VOGONS


First post, by blougaville

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So this was a fun and fairly unnecessary project! The PC on the right has become my retro workhorse. It has the CD drive, floppies, two sound cards plus the intelligent mode MPU401 clone, I'm using System Commander to quad boot different OSes...basically, it's pretty well equipped to handle any bit of retro computing I might "need" to do.

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I don't have any romantic attachments to spinning drives so all of my builds utilize SSDs and few have optical drives at this point (with the help of Vogons user doogie, I've spend a lot of time setting up a PXE environment so I can boot any floppy image or install any vintage OS over the LAN). So, with an extra Asus P5A board sitting around, I got to thinking about how far I could slim down a SS7 system to the bare minimum of what I consider important in a retro gaming PC without any filler. For me, this meant the smallest case possible, a video card with good DOS compatibility, an actual ISA sound card with wavetable header, and a NIC card in lieu of any removable media.

I really like the Fractal Design Node 202 Mini-ITX case for modern builds, so I bought one and started hacking it apart. Here's a random photo of how it's intended to be used with a Mini-ITX mobo and a full sized graphics card:
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After a lot of cutting, brainstorming, making stupid mistakes and going back to the drawing board a few times, here is my cluttered end result:

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You may notice lots of strange things like how the SFX PSU had to be rotated in an unintended way in order for the board to clear it, or the fan shroud made of foamcore, or the custom made ISA extension ribbon...I'll post some more pictures detailing the process below but first here are the specs for both systems!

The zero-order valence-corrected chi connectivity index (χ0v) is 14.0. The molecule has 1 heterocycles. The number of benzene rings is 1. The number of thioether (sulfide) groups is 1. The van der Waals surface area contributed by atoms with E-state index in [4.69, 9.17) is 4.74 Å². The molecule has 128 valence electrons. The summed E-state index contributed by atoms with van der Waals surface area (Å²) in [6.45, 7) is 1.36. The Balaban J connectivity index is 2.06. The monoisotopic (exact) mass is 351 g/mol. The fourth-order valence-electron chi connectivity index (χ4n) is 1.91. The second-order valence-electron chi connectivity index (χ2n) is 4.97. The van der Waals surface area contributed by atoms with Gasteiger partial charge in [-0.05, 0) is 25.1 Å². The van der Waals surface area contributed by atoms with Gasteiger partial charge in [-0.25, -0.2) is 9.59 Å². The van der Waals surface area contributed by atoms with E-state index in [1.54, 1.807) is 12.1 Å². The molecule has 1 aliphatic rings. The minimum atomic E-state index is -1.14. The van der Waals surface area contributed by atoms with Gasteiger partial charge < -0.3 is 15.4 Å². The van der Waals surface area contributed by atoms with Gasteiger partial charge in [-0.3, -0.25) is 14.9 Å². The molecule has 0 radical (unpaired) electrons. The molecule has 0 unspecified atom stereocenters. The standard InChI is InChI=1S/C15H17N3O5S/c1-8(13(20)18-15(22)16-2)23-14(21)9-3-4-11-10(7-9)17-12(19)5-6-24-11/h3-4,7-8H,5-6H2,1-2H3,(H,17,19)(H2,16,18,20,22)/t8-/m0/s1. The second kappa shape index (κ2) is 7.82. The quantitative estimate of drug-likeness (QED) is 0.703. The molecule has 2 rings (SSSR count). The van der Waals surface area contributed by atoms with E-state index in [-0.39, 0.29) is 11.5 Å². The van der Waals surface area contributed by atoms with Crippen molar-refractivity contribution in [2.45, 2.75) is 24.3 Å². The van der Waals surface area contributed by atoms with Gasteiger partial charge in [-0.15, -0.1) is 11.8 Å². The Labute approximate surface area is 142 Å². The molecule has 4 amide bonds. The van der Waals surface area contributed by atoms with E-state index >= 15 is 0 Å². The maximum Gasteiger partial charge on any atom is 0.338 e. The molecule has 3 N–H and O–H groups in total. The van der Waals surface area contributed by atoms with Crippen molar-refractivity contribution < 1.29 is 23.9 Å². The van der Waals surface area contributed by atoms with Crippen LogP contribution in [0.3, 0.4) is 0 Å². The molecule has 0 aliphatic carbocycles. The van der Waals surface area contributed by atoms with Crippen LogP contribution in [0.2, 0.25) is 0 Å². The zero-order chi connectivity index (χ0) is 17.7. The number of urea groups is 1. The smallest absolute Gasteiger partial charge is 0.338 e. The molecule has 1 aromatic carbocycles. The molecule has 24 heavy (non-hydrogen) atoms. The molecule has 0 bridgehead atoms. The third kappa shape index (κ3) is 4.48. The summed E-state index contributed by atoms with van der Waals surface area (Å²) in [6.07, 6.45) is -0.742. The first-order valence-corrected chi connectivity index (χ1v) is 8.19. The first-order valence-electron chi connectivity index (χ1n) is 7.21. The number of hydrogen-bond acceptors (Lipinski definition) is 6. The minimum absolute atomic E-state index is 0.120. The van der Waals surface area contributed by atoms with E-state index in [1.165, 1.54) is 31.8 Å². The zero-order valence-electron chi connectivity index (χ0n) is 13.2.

SS7 MID-TOWER:

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Asus P5A rev 1.03
AMD K6-III+ 450Mhz
Single 128MB PC133 CL3
3DFX Voodoo3 3000 AGP
120GB Samsung Evo 850 SSD w/SATA-to-PATA Adapter (DMA Mode)
SB AWE64 Gold ISA (for DOS)
SB Audigy2 ZS (for Win98)
Intelligent Mode MPU401 ISA Clone (MIDI)
DVD/RW Drive (IDE w/SPIDIF CD Audio-Out)
3.5" Floppy Drive
GoTEK 3.5" Floppy Emulator
3Com 3X905C-TXM NIC
Syba SD-V2-5U (NEC 720100 Chipset) PCI USB2 Card
NOTE: All front USB ports work by mounting a USB hub inside the case and connecting it to the inward facing port of the USB2 PCI card!
DOS+WFW311/95/98SE/NT4 (Managed with System Commander 2K)

SS7 CUSTOM MINI-ITX:

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NOTE: I didn't have an I/O shield so I dremeled a blank one, only mangling it a little bit. The USB cable protruding out the back and series of adapters running through the inside of the case is simply so I can have one front accessible USB 1.1 port in case I ever need it.

Asus P5A rev 1.03
AMD K6-III+ 450Mhz
Single 64MB PC100 CL2
NVIDIA Quadro NVS280 (According to other Vogons users, it's essentially a GeForce4 MX440)
120GB Samsung Evo 850 SSD w/SATA-to-PATA Adapter (DMA Mode)
ESS AudioDrive 1868F w/DreamBlaster S1 on Wavetable
3Com 3X905C-TXM NIC
Windows 98SE

Last edited by blougaville on 2019-04-01, 16:37. Edited 1 time in total.

Reply 1 of 13, by blougaville

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Here is the mini-ITX case after I hacked out some metal and put in my own standoffs for the full sized ATX motherboard:

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I didn't take a lot of progress pics, but the SFX power supply had to be rotated and screwed to the outside of the case with some plastic standoffs to hold it in just the right place so the board would clear it (the PSU intake fan still sits right over a air filtered vent).